While the Mental Health Parity and Addiction Equity Act provided for inpatient rehab coverage benefits for commercial market insurance plans, these provisions did not apply for Medicaid and Children’s Health Insurance Program (CHIP) healthcare recipients.
According to the Substance Abuse & Mental Health Services Administration, substance abuse treatment benefits for Medicaid and CHIP recipients were covered under the Paul Wellstone and Pete Domenici Mental Health Parity and Addiction Equity Act of 2008. This law reclassified substance abuse treatment as an essential healthcare benefit granting Medicaid and CHIP recipients access to the same substance abuse treatment benefit coverages as commercial marketplace customers.
Essential Health Benefit Coverages
As a form of substance abuse treatment, inpatient rehab exists as one of 10 essential health benefit coverages listed under the Affordable Care Act. Essential health benefit coverages come with a range of provisions, all of which correspond with those afforded to medical and surgical-based services.
Provisions which now apply for mental health and substance abuse treatment services include:
- Treatment for mental and behavioral health services
- Coverage for pre-existing conditions
- Coverage caps
Mental & Behavioral Health Services
Services covered under mental and behavioral health treatment entail any condition deemed medically necessary by a physician or authorized healthcare provider. As inpatient rehab programs offer a range of specialty services, benefit coverages for this level of treatment will likely cover a smaller percentage of costs than other lower intensity level programs.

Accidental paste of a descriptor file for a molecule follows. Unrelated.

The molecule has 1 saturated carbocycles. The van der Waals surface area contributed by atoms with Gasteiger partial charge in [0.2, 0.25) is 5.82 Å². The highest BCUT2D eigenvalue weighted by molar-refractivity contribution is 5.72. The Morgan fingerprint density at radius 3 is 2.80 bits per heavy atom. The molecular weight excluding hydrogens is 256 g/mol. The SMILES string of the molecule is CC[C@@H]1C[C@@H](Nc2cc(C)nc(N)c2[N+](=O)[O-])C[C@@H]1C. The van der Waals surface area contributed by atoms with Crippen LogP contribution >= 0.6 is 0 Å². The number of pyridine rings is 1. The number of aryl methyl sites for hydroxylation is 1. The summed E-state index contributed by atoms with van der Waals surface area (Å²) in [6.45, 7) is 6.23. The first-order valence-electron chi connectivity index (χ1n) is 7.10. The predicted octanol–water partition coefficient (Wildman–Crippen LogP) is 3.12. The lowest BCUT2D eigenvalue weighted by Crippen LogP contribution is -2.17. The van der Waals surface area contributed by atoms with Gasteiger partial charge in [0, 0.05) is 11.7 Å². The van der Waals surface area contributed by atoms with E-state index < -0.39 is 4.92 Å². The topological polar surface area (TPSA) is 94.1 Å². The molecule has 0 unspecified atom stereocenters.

According to the U. S. Centers for Medicaid & Medicare Services, inpatient rehab service coverages include:
- Detox services
- Behavioral-based therapies
- Medication treatments
- Case management services
Ultimately, actual coverage amounts vary depending on the type of insurance policy a person has.
Coverage for Pre-Existing Conditions
People in need of inpatient rehab treatment often struggle with severe and/or long-term addiction problems. It’s not uncommon for addicts to have had pre-existing mental health problems prior to using drugs. Not surprisingly, pre-existing mental health issues actually increases the likelihood a person will engage in substance abuse practices.
As with medical and surgical insurance coverages, benefits for inpatient rehab treatment include coverage for pre-existing mental health problems. The same goes for “pre-existing” substance abuse problems in terms of having a past history of substance abuse.
Any form of treatment considered an essential health benefit receives certain valuable protections, one of which has to do with coverage caps. Coverage caps place dollar amount limits on how much a policy will pay out towards a certain type of treatment. Any medically necessary treatment deemed an essential health benefits has no yearly or lifetime dollar limits, which means insurance benefits can be used to help cover inpatient rehab costs each time a person requires this level of treatment.
While insurance coverage options do exist for inpatient rehab treatment, most people can expect to pay out-of-pocket costs all the same. In some cases, these costs may run considerably high.
What’s important to keep in mind is the cost of rehab versus the costs that come with addiction. The cost of addiction reaches well past the pocketbook, all but destroying a person’s quality of life, damaging relationships while impairing his or her ability to function in everyday life. In this respect, making the most of available insurance options in spite of the out-of-pocket costs will be well worth the expense.